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The Prisoner: A Memoir (Abridged / Hardcover)
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A sweeping account of imprisonment--in time, in language, and in a divided country--from Korea's most acclaimed novelist In 1993, writer and democracy activist Hwang Sok-yong was sentenced to five years in the Seoul Detention Center upon his return to South Korea from North Korea, the country he had fled with his family as a child at the start of the Korean War. Already a dissident writer well-known for his part in the democracy movement of the 1980s, Hwang's imprisonment forced him to consider the many prisons to which he was subject--of thought, of writing, of Cold War nations, of the heart. In this capacious memoir, Hwang moves between his imprisonment and his life--as a boy in Pyongyang, as a young activist protesting South Korea's military dictatorships, as a soldier in the Vietnam War, as a dissident writer first traveling abroad--and in so doing, narrates the dramatic revolutions and transformations of one life and of Korean society during the twentieth century.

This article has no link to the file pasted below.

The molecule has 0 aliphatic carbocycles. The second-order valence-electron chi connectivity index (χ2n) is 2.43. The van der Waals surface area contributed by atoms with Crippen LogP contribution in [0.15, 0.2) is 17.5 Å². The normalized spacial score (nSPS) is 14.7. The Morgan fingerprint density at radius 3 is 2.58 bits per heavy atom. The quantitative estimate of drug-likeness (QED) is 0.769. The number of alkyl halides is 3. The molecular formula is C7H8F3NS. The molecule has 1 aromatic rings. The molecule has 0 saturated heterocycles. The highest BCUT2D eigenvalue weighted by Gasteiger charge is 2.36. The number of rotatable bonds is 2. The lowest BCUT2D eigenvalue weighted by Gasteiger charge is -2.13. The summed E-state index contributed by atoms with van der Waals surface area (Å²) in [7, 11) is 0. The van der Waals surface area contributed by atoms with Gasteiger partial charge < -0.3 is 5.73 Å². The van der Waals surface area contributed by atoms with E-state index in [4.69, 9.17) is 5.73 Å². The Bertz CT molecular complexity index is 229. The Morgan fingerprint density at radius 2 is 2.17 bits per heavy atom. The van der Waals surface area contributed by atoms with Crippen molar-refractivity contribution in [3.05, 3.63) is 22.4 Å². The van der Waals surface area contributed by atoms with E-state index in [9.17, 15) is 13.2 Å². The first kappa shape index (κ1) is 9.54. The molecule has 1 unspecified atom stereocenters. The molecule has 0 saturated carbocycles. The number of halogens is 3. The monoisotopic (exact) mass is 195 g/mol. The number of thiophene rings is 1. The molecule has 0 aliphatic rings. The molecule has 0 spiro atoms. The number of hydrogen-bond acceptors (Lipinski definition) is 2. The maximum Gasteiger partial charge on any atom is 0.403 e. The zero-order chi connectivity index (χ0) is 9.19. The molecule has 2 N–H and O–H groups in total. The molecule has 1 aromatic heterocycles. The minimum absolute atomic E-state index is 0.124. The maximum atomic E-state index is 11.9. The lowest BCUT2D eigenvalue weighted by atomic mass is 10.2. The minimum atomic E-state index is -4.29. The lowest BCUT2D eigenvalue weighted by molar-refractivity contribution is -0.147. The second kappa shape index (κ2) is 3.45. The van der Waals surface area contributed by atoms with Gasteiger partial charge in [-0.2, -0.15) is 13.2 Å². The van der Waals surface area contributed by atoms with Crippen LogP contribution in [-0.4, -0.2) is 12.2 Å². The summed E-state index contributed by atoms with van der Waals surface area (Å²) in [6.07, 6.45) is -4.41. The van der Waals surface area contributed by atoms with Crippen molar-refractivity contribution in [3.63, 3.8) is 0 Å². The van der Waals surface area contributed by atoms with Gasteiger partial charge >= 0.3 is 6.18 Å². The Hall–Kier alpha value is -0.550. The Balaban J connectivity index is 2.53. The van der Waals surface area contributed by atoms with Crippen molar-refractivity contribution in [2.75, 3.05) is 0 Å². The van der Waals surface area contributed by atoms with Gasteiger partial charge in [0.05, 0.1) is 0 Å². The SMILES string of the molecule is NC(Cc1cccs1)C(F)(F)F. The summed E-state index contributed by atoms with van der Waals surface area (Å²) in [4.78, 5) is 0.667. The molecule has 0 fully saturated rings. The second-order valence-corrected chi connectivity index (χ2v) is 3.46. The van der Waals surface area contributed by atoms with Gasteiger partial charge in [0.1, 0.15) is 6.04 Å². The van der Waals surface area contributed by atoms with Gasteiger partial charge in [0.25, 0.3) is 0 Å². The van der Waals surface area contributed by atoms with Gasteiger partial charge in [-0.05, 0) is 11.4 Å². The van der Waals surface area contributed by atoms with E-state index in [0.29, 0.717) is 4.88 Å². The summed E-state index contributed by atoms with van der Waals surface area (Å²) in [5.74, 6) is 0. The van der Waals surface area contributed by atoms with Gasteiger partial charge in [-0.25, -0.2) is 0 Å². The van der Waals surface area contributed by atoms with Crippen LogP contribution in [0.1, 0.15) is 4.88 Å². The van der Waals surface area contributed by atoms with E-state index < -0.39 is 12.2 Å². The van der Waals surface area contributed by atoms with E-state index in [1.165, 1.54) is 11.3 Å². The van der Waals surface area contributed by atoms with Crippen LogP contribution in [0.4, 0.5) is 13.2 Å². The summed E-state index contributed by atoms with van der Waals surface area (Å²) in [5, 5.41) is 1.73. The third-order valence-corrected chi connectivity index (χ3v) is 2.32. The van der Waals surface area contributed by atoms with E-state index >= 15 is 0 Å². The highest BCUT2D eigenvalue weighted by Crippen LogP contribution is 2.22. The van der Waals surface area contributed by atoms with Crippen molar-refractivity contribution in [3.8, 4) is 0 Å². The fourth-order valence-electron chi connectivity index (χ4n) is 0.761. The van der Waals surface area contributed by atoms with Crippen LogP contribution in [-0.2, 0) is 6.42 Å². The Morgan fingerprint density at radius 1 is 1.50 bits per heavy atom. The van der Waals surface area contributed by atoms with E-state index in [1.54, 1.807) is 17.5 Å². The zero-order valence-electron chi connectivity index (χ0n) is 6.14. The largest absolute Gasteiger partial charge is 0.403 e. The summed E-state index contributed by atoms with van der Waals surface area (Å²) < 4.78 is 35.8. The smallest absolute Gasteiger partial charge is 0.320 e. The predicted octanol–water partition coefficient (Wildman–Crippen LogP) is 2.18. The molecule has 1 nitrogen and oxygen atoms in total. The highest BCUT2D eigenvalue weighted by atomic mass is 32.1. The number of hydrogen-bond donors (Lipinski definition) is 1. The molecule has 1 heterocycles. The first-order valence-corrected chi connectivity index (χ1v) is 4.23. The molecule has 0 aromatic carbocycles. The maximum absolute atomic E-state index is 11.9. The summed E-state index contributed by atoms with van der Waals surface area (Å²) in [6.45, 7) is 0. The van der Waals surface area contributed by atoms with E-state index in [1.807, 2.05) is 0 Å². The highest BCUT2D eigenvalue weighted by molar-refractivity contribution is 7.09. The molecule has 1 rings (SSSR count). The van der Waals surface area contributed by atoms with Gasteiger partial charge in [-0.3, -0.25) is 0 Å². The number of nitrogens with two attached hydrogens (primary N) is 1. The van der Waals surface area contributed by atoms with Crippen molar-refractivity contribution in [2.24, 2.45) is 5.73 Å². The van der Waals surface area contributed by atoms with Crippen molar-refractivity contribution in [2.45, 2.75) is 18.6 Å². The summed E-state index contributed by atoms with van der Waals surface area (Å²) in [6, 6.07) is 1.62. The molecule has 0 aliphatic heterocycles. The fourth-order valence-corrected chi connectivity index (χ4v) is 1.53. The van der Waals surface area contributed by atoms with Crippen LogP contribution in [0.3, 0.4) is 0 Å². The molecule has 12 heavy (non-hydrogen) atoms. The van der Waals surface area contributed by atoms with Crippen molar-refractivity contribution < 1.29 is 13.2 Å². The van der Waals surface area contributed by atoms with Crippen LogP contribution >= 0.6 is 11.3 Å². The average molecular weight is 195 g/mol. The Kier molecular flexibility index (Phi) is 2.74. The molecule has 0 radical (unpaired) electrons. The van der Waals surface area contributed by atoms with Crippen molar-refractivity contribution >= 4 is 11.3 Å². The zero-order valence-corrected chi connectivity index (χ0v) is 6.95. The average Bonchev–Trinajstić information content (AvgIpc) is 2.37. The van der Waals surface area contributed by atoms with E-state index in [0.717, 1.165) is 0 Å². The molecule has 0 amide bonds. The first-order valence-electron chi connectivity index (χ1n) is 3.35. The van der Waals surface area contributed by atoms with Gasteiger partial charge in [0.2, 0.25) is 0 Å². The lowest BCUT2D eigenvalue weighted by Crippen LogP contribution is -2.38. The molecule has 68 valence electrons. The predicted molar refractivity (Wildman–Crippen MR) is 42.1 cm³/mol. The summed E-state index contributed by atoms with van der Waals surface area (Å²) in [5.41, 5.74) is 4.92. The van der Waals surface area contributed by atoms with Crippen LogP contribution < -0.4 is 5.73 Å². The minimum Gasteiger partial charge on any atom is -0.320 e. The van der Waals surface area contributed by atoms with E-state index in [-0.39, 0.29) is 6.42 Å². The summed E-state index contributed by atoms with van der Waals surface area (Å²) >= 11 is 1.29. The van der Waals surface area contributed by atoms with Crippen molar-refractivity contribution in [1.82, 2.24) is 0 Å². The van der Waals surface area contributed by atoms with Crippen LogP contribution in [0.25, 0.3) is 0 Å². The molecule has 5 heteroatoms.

About the Author
Hwang Sok-yong is the recipient of the highest literary prizes in Korea and across Europe. His writing, exploring the troubled history of a violently divided Korea, has achieved international acclaim, and his status as as an imprisoned, exiled, and dissident author has been championed by World PEN. His many novels include At Dusk, Familiar Things, and The Guest.